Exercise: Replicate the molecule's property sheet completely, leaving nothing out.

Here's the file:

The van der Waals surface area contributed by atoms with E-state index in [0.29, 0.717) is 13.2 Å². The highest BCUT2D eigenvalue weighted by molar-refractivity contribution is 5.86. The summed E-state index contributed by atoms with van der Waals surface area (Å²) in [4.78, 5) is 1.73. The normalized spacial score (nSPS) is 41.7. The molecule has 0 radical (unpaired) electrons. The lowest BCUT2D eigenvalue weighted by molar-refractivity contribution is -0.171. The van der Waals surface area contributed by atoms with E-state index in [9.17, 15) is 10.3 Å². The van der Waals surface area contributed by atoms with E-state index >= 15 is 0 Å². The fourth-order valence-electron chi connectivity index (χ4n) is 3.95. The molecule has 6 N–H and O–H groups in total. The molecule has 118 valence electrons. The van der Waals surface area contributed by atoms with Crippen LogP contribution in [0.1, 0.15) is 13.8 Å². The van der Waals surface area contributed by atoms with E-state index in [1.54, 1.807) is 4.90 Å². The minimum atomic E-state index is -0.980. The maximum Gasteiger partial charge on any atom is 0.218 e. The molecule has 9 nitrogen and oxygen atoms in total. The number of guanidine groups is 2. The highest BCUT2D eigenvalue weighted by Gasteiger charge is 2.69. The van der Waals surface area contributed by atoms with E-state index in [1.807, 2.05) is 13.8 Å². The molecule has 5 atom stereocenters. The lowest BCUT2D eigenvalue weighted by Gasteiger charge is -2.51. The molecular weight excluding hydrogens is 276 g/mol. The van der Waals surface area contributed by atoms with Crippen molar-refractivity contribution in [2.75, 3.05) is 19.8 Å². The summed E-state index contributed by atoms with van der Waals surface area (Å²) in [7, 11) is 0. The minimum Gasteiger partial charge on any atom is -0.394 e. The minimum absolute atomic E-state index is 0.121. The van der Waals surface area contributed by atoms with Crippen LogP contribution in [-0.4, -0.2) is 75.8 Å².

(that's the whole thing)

The van der Waals surface area contributed by atoms with E-state index in [0.29, 0.717) is 13.2 Å². The highest BCUT2D eigenvalue weighted by molar-refractivity contribution is 5.86. The summed E-state index contributed by atoms with van der Waals surface area (Å²) in [4.78, 5) is 1.73. The normalized spacial score (nSPS) is 41.7. The molecule has 0 radical (unpaired) electrons. The lowest BCUT2D eigenvalue weighted by molar-refractivity contribution is -0.171. The van der Waals surface area contributed by atoms with E-state index in [9.17, 15) is 10.3 Å². The van der Waals surface area contributed by atoms with E-state index >= 15 is 0 Å². The fourth-order valence-electron chi connectivity index (χ4n) is 3.95. The molecule has 6 N–H and O–H groups in total. The molecule has 118 valence electrons. The van der Waals surface area contributed by atoms with Crippen LogP contribution in [0.1, 0.15) is 13.8 Å². The van der Waals surface area contributed by atoms with E-state index in [1.54, 1.807) is 4.90 Å². The minimum atomic E-state index is -0.980. The maximum Gasteiger partial charge on any atom is 0.218 e. The molecule has 9 nitrogen and oxygen atoms in total. The number of guanidine groups is 2. The highest BCUT2D eigenvalue weighted by Gasteiger charge is 2.69. The van der Waals surface area contributed by atoms with E-state index in [1.807, 2.05) is 13.8 Å². The molecule has 5 atom stereocenters. The lowest BCUT2D eigenvalue weighted by Gasteiger charge is -2.51. The molecular weight excluding hydrogens is 276 g/mol. The van der Waals surface area contributed by atoms with Crippen molar-refractivity contribution in [2.75, 3.05) is 19.8 Å². The summed E-state index contributed by atoms with van der Waals surface area (Å²) in [7, 11) is 0. The minimum Gasteiger partial charge on any atom is -0.394 e. The minimum absolute atomic E-state index is 0.121. The van der Waals surface area contributed by atoms with Crippen LogP contribution in [-0.4, -0.2) is 75.8 Å².